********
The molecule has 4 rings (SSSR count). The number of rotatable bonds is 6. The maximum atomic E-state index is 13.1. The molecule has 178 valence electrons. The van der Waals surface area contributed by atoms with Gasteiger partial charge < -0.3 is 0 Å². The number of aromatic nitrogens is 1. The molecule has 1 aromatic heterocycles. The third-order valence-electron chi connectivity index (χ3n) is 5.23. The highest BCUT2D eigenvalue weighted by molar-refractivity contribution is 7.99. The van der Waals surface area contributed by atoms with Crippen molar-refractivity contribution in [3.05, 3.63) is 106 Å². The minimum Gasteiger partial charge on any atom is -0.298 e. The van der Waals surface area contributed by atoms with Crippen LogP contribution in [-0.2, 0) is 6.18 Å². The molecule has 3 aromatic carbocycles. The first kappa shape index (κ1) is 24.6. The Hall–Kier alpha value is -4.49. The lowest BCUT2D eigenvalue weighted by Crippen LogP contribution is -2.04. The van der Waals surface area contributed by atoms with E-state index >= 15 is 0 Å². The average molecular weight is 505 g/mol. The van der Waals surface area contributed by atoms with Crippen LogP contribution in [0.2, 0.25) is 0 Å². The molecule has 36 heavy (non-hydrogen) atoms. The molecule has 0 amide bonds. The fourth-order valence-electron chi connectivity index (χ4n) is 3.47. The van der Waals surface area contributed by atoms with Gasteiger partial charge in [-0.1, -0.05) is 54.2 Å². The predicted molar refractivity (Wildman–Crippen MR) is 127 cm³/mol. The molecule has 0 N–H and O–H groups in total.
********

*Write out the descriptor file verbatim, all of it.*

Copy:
The molecule has 4 rings (SSSR count). The number of rotatable bonds is 6. The maximum atomic E-state index is 13.1. The molecule has 178 valence electrons. The van der Waals surface area contributed by atoms with Gasteiger partial charge < -0.3 is 0 Å². The number of aromatic nitrogens is 1. The molecule has 1 aromatic heterocycles. The third-order valence-electron chi connectivity index (χ3n) is 5.23. The highest BCUT2D eigenvalue weighted by molar-refractivity contribution is 7.99. The van der Waals surface area contributed by atoms with Crippen molar-refractivity contribution in [3.05, 3.63) is 106 Å². The minimum Gasteiger partial charge on any atom is -0.298 e. The van der Waals surface area contributed by atoms with Crippen LogP contribution in [-0.2, 0) is 6.18 Å². The molecule has 3 aromatic carbocycles. The first kappa shape index (κ1) is 24.6. The Hall–Kier alpha value is -4.49. The lowest BCUT2D eigenvalue weighted by Crippen LogP contribution is -2.04. The van der Waals surface area contributed by atoms with E-state index >= 15 is 0 Å². The average molecular weight is 505 g/mol. The van der Waals surface area contributed by atoms with Crippen LogP contribution in [0.2, 0.25) is 0 Å². The molecule has 36 heavy (non-hydrogen) atoms. The molecule has 0 amide bonds. The fourth-order valence-electron chi connectivity index (χ4n) is 3.47. The van der Waals surface area contributed by atoms with Gasteiger partial charge in [-0.1, -0.05) is 54.2 Å². The predicted molar refractivity (Wildman–Crippen MR) is 127 cm³/mol. The molecule has 0 N–H and O–H groups in total.